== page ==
Countless evenings passed like this. Father standing at the screen, his trousers hiked up over his boots, staring into the changing light as the sun dropped down behind Kickapoo Ridge a mile off and every so often flicking the screen to send a fat clinging june bug somersaulting back toward the yard. Back where it belongs with the fireflies and the mosquitoes and those black flies big enough to choke on.
Uneventful is what mostly comes to mind. The sound of the chains riding against the ceiling hooks while from the barn Horse talking to Cow and Cow responding, followed by Sow #1 and Sow #2 and for a few moments a flurry of snorts and whinnies coupled with a thousand crickets in a cricket symphony along the river punctuated by a holler from the living room and Aunt Bim making funny sounds to mimic a good scalp rubbing while running her fingers through my hair as I leafed through a photo book of Civil War battles. And from the opposite swing Aunt Dee grazing her open palm along Verity’s arm as Verity leafed through one of her horse books and when she found something she liked Dee would nod and because Dee ran the Alterations shop in town, yet another likeness of yet another horse photo would show up embroidered on yet another one of Verity’s identical white blouses.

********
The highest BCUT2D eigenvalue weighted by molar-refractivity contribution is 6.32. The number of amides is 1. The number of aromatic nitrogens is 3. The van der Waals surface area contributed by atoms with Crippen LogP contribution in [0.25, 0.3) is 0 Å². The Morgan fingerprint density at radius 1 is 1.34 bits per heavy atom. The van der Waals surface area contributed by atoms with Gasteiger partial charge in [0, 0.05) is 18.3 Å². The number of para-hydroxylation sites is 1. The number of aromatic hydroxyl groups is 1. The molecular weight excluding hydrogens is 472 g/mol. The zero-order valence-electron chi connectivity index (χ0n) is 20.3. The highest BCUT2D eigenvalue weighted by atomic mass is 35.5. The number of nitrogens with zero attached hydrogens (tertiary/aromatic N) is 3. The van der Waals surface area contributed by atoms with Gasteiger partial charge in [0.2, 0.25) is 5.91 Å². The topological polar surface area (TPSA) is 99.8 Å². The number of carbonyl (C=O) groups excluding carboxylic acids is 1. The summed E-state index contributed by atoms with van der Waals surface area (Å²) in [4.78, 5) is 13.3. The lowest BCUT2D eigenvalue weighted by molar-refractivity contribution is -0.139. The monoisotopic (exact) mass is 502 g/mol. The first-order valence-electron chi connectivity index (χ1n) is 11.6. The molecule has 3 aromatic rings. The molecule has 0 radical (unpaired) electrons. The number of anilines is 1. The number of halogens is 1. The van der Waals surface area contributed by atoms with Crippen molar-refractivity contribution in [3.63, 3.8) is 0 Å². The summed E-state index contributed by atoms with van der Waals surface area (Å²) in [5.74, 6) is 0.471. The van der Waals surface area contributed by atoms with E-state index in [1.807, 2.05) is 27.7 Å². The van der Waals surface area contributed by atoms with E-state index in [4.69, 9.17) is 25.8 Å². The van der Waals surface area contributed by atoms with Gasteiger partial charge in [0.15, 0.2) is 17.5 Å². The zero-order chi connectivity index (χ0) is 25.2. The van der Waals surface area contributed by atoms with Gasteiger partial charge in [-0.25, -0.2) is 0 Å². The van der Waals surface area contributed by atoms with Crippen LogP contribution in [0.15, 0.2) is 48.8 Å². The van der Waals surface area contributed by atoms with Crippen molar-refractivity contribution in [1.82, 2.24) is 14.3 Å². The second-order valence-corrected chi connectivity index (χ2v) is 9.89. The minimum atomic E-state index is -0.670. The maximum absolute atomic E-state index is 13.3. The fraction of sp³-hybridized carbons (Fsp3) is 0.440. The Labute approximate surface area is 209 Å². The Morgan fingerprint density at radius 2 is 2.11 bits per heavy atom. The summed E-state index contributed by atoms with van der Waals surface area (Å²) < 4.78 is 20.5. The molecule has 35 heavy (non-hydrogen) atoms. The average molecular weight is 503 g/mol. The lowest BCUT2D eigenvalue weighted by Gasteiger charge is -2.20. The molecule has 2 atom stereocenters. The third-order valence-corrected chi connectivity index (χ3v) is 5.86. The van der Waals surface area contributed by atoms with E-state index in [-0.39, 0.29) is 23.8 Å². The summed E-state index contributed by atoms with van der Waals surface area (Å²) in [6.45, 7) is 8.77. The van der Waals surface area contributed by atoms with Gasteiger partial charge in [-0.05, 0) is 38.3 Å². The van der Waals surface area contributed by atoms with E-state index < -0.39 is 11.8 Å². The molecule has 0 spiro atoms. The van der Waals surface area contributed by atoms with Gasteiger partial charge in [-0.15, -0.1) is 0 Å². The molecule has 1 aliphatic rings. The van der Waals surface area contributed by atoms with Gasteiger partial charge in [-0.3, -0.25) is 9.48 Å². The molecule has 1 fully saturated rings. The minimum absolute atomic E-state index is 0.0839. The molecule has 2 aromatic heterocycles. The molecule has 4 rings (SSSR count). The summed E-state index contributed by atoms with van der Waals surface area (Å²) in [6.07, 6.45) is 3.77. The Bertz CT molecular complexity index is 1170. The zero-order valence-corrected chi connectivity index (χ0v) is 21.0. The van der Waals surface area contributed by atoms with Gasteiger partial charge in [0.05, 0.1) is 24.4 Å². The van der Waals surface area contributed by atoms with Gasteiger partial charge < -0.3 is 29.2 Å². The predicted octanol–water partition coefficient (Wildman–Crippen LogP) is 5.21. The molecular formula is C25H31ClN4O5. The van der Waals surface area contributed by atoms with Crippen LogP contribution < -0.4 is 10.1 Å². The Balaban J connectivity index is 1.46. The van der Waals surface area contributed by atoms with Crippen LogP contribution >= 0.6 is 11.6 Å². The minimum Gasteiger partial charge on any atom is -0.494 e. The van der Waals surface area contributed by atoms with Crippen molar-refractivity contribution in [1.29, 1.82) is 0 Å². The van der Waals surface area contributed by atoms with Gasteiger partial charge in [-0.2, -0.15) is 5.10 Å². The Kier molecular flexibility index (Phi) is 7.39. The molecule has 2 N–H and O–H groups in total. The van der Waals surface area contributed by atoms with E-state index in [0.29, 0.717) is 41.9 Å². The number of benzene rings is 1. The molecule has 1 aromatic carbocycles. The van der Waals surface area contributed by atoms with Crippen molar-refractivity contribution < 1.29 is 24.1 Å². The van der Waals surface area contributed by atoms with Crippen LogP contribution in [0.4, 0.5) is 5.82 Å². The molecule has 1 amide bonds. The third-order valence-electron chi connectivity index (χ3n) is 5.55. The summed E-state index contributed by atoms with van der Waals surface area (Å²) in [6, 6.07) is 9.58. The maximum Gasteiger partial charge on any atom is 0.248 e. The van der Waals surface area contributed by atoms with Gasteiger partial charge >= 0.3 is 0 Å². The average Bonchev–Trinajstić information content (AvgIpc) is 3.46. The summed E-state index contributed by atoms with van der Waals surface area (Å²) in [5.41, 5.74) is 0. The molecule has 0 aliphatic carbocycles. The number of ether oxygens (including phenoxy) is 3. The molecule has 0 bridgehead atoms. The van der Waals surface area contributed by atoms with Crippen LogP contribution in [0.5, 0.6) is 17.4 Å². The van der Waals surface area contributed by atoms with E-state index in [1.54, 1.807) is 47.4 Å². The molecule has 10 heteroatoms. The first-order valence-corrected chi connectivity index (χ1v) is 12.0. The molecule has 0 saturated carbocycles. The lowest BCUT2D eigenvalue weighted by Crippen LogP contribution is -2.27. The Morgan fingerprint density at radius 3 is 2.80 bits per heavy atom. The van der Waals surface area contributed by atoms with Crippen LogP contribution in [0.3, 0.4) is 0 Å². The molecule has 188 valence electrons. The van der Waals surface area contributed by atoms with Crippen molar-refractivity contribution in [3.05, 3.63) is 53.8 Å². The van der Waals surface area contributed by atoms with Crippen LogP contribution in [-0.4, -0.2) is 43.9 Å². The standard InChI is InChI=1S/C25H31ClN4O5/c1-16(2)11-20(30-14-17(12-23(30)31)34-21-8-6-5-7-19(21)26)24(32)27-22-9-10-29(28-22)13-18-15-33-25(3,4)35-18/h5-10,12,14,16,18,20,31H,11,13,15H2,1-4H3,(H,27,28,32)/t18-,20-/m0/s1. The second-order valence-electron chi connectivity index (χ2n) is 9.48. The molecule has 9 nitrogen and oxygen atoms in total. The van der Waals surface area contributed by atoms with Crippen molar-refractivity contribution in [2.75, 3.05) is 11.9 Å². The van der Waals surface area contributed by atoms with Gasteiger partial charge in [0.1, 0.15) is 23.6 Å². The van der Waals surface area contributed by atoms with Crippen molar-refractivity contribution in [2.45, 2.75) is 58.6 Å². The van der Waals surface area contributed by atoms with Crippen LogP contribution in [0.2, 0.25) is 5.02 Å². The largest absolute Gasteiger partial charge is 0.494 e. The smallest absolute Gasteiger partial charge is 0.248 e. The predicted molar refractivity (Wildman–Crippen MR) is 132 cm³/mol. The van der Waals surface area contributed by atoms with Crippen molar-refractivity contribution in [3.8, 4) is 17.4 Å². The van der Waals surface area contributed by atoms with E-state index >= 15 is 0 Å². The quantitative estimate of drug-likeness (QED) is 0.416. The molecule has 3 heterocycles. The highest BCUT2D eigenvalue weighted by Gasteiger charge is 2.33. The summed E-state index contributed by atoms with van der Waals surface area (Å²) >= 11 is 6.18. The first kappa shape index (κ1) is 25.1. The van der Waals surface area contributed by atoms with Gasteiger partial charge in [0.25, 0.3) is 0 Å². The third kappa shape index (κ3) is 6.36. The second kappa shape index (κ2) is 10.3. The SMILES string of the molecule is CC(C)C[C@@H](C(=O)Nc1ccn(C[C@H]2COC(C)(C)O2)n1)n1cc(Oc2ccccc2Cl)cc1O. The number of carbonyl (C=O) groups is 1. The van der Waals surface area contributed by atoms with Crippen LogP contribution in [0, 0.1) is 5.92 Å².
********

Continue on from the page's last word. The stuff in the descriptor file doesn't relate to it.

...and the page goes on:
At some point we would be rewarded with a breeze. It would come up slowly once the sky had gone from blue to blood red to a fluctuating purple hanging off the horizon over the ridge like a changing kaleidoscope. Working its way down off the gorge and along the river to carry over the lower dell and up the rise of the lawn and onto the screened-in back porch to graze our cheeks with the relief of a swamp cooler. We would turn collectively toward the canopy of cottonwoods along the river, turn head-on toward the breeze as darkness settled in and as a lone car might approach the bridge from Snead’s Corner, creeping up onto the elevated bridegboards and then the clap of the loose oak planks before dipping back down onto the roadbed with the headlights bobbing to the sound of shifting gravel and if I remember any one of those hundreds of identical summer evenings it would be when we first heard proof of the albino’s voice. Singing up off the river, lifting out from the cover of the thicket and the river canopy to wend its way up over the lower pasture like the Messiah. A clear, sustained medley of alternating octaves that silenced the crickets and the bullfrogs and had us all on our feet, pressed to the screen, knowing for the first time how it was more than a mere rumor, more than fanciful exaggerations appearing sporadically over the past 185 years in the hand-written planting logs stashed in the attics of every single one of the forty-seven farms situated along southern Illinois’ Salt Fork River.
Although I can’t say what the others were thinking, I myself imagined running down to the river, in the dark, barefoot over Slave Hill and through the cool basketgrass below and along a riverbank pocked with snakeholes to rout the legend from the thicket and lock it into a full nelson and drag it up into civilization, into the light of the moon and thereby, at eleven years old, accomplishing something magnificent. Something legendary.